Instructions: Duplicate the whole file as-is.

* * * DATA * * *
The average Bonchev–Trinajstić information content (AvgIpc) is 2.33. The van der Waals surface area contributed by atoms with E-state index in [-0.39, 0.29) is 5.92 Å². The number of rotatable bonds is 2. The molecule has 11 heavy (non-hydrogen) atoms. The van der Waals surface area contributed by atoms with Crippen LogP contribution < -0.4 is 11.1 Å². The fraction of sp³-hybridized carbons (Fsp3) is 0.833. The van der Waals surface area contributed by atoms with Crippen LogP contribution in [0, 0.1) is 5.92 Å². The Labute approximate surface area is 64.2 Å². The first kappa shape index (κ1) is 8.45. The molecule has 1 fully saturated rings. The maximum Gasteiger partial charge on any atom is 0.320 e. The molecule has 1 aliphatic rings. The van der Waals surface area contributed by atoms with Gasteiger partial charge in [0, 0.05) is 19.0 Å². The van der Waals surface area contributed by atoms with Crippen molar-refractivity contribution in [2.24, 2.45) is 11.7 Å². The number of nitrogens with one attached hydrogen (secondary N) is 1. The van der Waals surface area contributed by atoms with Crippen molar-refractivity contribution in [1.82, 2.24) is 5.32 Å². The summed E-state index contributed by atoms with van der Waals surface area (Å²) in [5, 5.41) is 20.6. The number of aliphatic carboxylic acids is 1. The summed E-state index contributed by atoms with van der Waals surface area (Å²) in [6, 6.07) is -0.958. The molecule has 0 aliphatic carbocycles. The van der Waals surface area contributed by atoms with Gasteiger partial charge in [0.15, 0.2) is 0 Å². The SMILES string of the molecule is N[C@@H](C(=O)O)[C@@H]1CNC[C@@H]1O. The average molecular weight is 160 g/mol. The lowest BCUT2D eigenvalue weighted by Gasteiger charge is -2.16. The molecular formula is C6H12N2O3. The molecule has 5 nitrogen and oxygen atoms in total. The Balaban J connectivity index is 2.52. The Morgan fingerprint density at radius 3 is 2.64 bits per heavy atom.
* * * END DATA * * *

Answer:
The average Bonchev–Trinajstić information content (AvgIpc) is 2.33. The van der Waals surface area contributed by atoms with E-state index in [-0.39, 0.29) is 5.92 Å². The number of rotatable bonds is 2. The molecule has 11 heavy (non-hydrogen) atoms. The van der Waals surface area contributed by atoms with Crippen LogP contribution < -0.4 is 11.1 Å². The fraction of sp³-hybridized carbons (Fsp3) is 0.833. The van der Waals surface area contributed by atoms with Crippen LogP contribution in [0, 0.1) is 5.92 Å². The Labute approximate surface area is 64.2 Å². The first kappa shape index (κ1) is 8.45. The molecule has 1 fully saturated rings. The maximum Gasteiger partial charge on any atom is 0.320 e. The molecule has 1 aliphatic rings. The van der Waals surface area contributed by atoms with Gasteiger partial charge in [0, 0.05) is 19.0 Å². The van der Waals surface area contributed by atoms with Crippen molar-refractivity contribution in [2.24, 2.45) is 11.7 Å². The number of nitrogens with one attached hydrogen (secondary N) is 1. The van der Waals surface area contributed by atoms with Crippen molar-refractivity contribution in [1.82, 2.24) is 5.32 Å². The summed E-state index contributed by atoms with van der Waals surface area (Å²) in [5, 5.41) is 20.6. The number of aliphatic carboxylic acids is 1. The summed E-state index contributed by atoms with van der Waals surface area (Å²) in [6, 6.07) is -0.958. The molecule has 0 aliphatic carbocycles. The van der Waals surface area contributed by atoms with Gasteiger partial charge in [0.15, 0.2) is 0 Å². The SMILES string of the molecule is N[C@@H](C(=O)O)[C@@H]1CNC[C@@H]1O. The average molecular weight is 160 g/mol. The lowest BCUT2D eigenvalue weighted by Gasteiger charge is -2.16. The molecular formula is C6H12N2O3. The molecule has 5 nitrogen and oxygen atoms in total. The Balaban J connectivity index is 2.52. The Morgan fingerprint density at radius 3 is 2.64 bits per heavy atom.